I probably do around 70 to 80 flights a year. A majority of them are less than an hour and a half. Half a dozen to a dozen will be around 8 to 10 hours, and a couple will be around 15 hours.
Doing that many flights allows you to rack up the frequent flyer points and the status credits, but are they useful? If so, what are the perks?
The best perk I’ve had over the past year or so are the free upgrades. I’ve been given a domestic business class upgrade from Perth to Melbourne, Melbourne to Sydney, Canberra to Melbourne and Melbourne to Canberra, but the best one by far was an upgrade to First Class mid last year on a flight from Melbourne to Singapore.
My advice, forget about sleeping in your Qantas PJs. Eat and drink instead! When’s the next time you’ll be in First Class????
Once you fly at the pointy end of the plane, its very hard to sit down the back for a long flight.
Travel enough on Qantas, around 30 flights a year, and you will be promoted to a Gold Frequent Flyer and given free Qantas Club access. Perks are free food and drink.
However, rack up enough flights to be promoted to a Platinum Frequent Flyer, around 50 or 60 flights a year, and when you travel internationally you get access to the first class lounges where they exist. The new lounges in Melbourne and Syndey are quite swish and have restuarants and day spas. I guess if you are paying unwards of $10,000 for a first class ticket then you should be pampered a little.
It always brings a smile to my face when I have my cheapest available economy ticket and I walk into the first class lounge.
Qantas is also rolling out domestic Business Class lounges in Australia that Platinum FFs can use.
Priority waitlists and upgrades
Another perk is that when you get waitlisted for a flight or an upgrade your place in the queue all depends on what your frequent flyer status is. A platinum frequent flyer will be inserted in the queue above all the gold frequent flyers, who will be above all the silver frequent flyers, who will be above the bronze frequent flyers, who will be above all the rest of the self loading freight.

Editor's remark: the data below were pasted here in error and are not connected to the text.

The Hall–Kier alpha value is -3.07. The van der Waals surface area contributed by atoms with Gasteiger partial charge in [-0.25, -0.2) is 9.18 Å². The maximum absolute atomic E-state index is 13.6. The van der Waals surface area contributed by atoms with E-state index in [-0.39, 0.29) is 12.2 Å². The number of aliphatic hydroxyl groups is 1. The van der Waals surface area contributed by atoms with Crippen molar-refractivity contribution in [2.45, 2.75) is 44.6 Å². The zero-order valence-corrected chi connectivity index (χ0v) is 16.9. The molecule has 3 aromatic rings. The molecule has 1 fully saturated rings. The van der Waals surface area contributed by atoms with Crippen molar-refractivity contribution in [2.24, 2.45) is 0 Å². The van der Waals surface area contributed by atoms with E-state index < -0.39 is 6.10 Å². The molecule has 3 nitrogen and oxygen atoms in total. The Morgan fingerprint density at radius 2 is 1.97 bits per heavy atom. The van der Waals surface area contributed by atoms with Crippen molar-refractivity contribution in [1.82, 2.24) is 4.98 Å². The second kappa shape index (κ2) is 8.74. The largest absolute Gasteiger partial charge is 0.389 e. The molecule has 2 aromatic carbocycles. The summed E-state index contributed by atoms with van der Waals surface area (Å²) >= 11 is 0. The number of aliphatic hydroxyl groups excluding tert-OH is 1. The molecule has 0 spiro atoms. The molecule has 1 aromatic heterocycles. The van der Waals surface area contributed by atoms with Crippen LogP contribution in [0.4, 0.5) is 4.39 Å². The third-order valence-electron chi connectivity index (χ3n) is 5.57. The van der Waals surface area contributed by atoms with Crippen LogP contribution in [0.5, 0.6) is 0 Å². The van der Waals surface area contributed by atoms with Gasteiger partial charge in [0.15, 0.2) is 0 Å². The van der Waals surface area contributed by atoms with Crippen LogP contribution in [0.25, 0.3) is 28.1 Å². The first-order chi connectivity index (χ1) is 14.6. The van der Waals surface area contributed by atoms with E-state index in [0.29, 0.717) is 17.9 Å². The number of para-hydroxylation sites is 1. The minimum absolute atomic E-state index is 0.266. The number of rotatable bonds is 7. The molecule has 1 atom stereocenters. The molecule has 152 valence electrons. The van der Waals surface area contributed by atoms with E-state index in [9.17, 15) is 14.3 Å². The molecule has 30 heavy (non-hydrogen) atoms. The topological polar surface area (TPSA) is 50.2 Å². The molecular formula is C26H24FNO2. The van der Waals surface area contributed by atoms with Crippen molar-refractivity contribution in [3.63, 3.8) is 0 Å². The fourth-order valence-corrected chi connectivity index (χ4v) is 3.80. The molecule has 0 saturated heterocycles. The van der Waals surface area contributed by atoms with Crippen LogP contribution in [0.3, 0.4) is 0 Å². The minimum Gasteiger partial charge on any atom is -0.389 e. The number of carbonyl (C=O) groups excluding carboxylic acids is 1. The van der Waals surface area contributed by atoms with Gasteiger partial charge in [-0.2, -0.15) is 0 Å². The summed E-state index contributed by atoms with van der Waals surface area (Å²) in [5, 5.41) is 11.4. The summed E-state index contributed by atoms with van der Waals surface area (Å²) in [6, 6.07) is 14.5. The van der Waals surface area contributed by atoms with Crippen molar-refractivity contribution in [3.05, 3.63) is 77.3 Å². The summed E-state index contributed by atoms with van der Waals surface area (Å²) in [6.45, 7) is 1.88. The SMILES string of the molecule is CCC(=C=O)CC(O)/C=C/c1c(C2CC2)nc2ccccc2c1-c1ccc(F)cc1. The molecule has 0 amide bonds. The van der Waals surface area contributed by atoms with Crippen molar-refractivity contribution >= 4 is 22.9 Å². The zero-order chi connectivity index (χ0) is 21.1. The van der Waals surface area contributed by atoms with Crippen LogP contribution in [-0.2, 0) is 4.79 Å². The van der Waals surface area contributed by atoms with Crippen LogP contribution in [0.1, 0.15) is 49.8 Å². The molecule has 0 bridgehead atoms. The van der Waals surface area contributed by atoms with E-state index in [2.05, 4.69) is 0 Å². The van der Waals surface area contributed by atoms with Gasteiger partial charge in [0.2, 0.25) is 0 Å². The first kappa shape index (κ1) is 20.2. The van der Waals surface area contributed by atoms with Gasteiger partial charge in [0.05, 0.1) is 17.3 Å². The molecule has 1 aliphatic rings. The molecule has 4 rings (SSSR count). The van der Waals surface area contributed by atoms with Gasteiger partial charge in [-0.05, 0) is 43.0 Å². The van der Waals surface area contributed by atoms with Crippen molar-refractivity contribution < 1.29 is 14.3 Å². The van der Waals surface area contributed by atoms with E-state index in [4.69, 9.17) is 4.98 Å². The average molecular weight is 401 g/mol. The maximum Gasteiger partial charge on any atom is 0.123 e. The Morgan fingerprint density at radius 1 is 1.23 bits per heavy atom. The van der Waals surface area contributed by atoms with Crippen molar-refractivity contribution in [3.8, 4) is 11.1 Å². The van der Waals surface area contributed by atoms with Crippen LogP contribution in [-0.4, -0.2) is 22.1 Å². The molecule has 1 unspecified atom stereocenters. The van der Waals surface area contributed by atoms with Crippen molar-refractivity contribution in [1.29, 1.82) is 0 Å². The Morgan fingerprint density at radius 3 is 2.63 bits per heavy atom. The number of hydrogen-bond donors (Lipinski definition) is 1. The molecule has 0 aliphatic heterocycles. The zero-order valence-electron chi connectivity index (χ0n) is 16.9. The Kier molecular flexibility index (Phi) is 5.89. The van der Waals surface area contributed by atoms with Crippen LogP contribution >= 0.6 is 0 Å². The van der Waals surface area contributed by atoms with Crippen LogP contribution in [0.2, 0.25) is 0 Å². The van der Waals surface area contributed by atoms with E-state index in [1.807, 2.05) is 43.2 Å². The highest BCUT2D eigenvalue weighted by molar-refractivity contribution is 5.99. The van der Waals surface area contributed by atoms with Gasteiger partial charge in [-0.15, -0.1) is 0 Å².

Yet another perk is that you don’t have to wait until your row is called to board the plane. If you’re a platinum frequent flyer you can board at anytime. This is certainly nice when you have a couple of carry on bags and you want to ensure that you can store them in a over head locker near your seat.
It always amazes me that people board a plane at the last minute with carry on that’s close to the maximum allowed size and then optimistically open the overhead locker above their seat expecting that there be room for their bag. Board early, get a good locker.
Even if you are flying in cattle class, your luggage will be treated as if you are up the front of the plane. A platinum frequent flyer’s luggage on an international flight is handled as if you are flying first class. This means that your baggage will usually be in the luggage carousel by the time you’ve cleared immigration.
The meet and greet
The meet and greet happens either just before you take off, or just after. The head trolley dolly, the one that looks after the people at the pointy end, will come through cattle class and personally introduce themselves to the poor platinum frequent flyers who are stuck down the back of the plane. This is a perfect opportunity to get yourself a newspaper, a drink before everyone else, and most importantly one of those inward express cards that allows you to use the short queues at immigration and customs.
The higher you are up on the frequent flyer scale the more points you get per flight. For example, a platinum frequent flyer can get double the points.
The downside is that you travel so much during the year for work that the last thing you want to do on your holiday is fly somewhere and use all the perks that you’ve accumulated. But nevermind, as soon as you are back from your holiday you be using the perks for your work travel.